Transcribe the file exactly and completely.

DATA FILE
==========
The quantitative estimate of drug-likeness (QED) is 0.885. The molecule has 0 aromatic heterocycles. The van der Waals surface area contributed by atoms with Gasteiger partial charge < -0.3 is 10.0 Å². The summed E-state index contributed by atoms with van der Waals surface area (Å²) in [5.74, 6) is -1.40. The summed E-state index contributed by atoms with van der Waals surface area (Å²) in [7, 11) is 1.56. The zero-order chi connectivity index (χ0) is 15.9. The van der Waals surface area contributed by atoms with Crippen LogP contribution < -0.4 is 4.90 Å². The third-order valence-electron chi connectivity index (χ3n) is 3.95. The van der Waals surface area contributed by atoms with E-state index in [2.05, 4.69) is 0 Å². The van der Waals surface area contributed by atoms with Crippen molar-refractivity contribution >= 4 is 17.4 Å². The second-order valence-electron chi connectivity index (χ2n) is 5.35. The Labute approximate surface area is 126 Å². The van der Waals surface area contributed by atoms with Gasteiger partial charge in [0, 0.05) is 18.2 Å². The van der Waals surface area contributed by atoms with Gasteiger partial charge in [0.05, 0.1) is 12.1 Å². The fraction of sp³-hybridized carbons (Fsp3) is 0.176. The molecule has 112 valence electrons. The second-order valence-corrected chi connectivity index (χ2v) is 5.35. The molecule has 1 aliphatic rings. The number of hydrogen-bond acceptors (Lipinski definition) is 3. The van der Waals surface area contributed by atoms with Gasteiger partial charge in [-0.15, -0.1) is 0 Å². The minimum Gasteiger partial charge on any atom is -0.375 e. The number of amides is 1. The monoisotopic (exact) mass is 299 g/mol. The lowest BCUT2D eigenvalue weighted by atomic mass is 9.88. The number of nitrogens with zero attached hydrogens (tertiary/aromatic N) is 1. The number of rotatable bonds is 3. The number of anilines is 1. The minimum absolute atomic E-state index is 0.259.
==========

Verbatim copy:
The quantitative estimate of drug-likeness (QED) is 0.885. The molecule has 0 aromatic heterocycles. The van der Waals surface area contributed by atoms with Gasteiger partial charge < -0.3 is 10.0 Å². The summed E-state index contributed by atoms with van der Waals surface area (Å²) in [5.74, 6) is -1.40. The summed E-state index contributed by atoms with van der Waals surface area (Å²) in [7, 11) is 1.56. The zero-order chi connectivity index (χ0) is 15.9. The van der Waals surface area contributed by atoms with Crippen LogP contribution < -0.4 is 4.90 Å². The third-order valence-electron chi connectivity index (χ3n) is 3.95. The van der Waals surface area contributed by atoms with E-state index in [2.05, 4.69) is 0 Å². The van der Waals surface area contributed by atoms with Crippen molar-refractivity contribution >= 4 is 17.4 Å². The second-order valence-electron chi connectivity index (χ2n) is 5.35. The Labute approximate surface area is 126 Å². The van der Waals surface area contributed by atoms with Gasteiger partial charge in [0, 0.05) is 18.2 Å². The van der Waals surface area contributed by atoms with Gasteiger partial charge in [0.05, 0.1) is 12.1 Å². The fraction of sp³-hybridized carbons (Fsp3) is 0.176. The molecule has 112 valence electrons. The second-order valence-corrected chi connectivity index (χ2v) is 5.35. The molecule has 1 aliphatic rings. The number of hydrogen-bond acceptors (Lipinski definition) is 3. The van der Waals surface area contributed by atoms with Gasteiger partial charge in [-0.15, -0.1) is 0 Å². The minimum Gasteiger partial charge on any atom is -0.375 e. The number of amides is 1. The monoisotopic (exact) mass is 299 g/mol. The lowest BCUT2D eigenvalue weighted by atomic mass is 9.88. The number of nitrogens with zero attached hydrogens (tertiary/aromatic N) is 1. The number of rotatable bonds is 3. The number of anilines is 1. The minimum absolute atomic E-state index is 0.259.